Last updated: February 3, 2017
Herma Albertson Baggley was born in Iowa in 1896. She obtained a bachelor’s degree from the University of Idaho in 1921 and was a schoolteacher for a few years before return to the University of Idaho to earn her Master’s Degree in Botany, for she had an avid passion for plant life which derived from touring Yellowstone National Park and the surrounding areas. During the summer seasons of 1929 and 1930 she worked as a “pillow puncher” for the Yellowstone Park Company at Old Faithful. By 1931 Baggley accepted the first fulltime ranger-naturalist position for any women in the park and she was brilliant at it. She had more knowledge on the park and plant life than most of her male counterparts, so it is no wonder that her tours and talks were taken by hundreds of visitors every day. Herma Baggley would also later marry George Baggley in 1931, the Chief Park Ranger in Yellowstone from 1929-1935.
In 1936 with the help of fellow plant-lover Dr. Walter B. McDougal, they co-authored the first book on plants and wildflowers in Yellowstone, entitled Plants of Yellowstone National Park. In the introduction Baggley and McDougal wrote:
“The Yellowstone National Park contains a great variety of scenic phenomena. There are the incomparably beautiful hot spring terraces, the spectacular geysers, the unrivaled Yellowstone Lake, the Grand Canyon of the Yellowstone, of almost unbelievable charm, and this is the wildlife, both animal and plant. But it is the latter, the plant life, that furnishes most of the color and beauty in the park. This is no more, and no less, true in the park than elsewhere. The whole surface of the earth is made beautiful by the vegetation that clothes it. Indeed, it is difficult to imagine what a drab place this world would be, were it not beautified by the infinite variety of forms of plant life. In view of these facts, it is not surprising that for a very larger percentage of park visitors the wildflowers constitute one of the chief attractions, and that there is a constant demand for an illustrated book to aid in identifying the various kinds.”
Although Herma Baggley took an office position for the National Park Service due to an injury in 1933; her love of plants, wildflowers and for teaching never dwindled until her death in 1981. Baggley was attributed with the discovery of the Rubber Boa Snake and she continues to be an inspiration to young girls and women alike who want to work for the National Park Service and also those who wish to pursue degrees in the sciences. And at least for this author, she was right when she stated that wildflowers and plant life are the main attraction for visitors to Yellowstone National Park. My first week here I purchased a wildflower guidebook and picked hikes that would take me through lush fields of wildflowers, surely experiences I will never forget.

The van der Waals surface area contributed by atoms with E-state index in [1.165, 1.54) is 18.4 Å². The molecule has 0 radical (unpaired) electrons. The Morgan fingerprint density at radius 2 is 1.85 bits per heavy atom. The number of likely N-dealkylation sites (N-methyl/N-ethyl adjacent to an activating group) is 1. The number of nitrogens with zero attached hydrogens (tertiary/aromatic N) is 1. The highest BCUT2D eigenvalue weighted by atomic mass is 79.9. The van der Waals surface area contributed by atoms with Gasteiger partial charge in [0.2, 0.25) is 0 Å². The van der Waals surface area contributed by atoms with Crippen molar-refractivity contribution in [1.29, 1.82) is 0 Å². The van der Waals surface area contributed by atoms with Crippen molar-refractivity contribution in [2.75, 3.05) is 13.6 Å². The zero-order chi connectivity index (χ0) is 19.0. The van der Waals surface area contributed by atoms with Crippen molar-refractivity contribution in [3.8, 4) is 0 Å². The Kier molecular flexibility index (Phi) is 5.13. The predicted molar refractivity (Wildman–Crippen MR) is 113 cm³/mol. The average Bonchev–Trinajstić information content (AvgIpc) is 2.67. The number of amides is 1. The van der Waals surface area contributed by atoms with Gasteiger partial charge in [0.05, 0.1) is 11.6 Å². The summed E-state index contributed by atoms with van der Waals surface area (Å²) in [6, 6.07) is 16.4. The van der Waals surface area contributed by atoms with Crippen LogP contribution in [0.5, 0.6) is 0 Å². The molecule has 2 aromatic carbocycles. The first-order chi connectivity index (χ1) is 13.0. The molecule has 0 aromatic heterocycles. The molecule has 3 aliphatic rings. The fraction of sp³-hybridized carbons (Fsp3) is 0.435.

The University of Idaho currently offers the Herma Albertson Baggley Scholarship for undergraduates majoring in biological sciences; and Colorado State University offers the George F. and Herma A. Baggley Graduate Scholarship for those interested in pursuing careers in forestry, wildlife and natural resources.
For more information on Herma Alberston Baggley her manuscript collection can be found at the Yellowstone Heritage and Resource Center in Gardiner, Montana or see the Finding Aid online at: https://www.nps.gov/yell/learn/historyculture/upload/msc001_baggley.pdf While the book Plants of Yellowstone National Park has seen many editions, the original 1936 edition can be found at the Heritage and Resource Center with the call number 581.978 M13.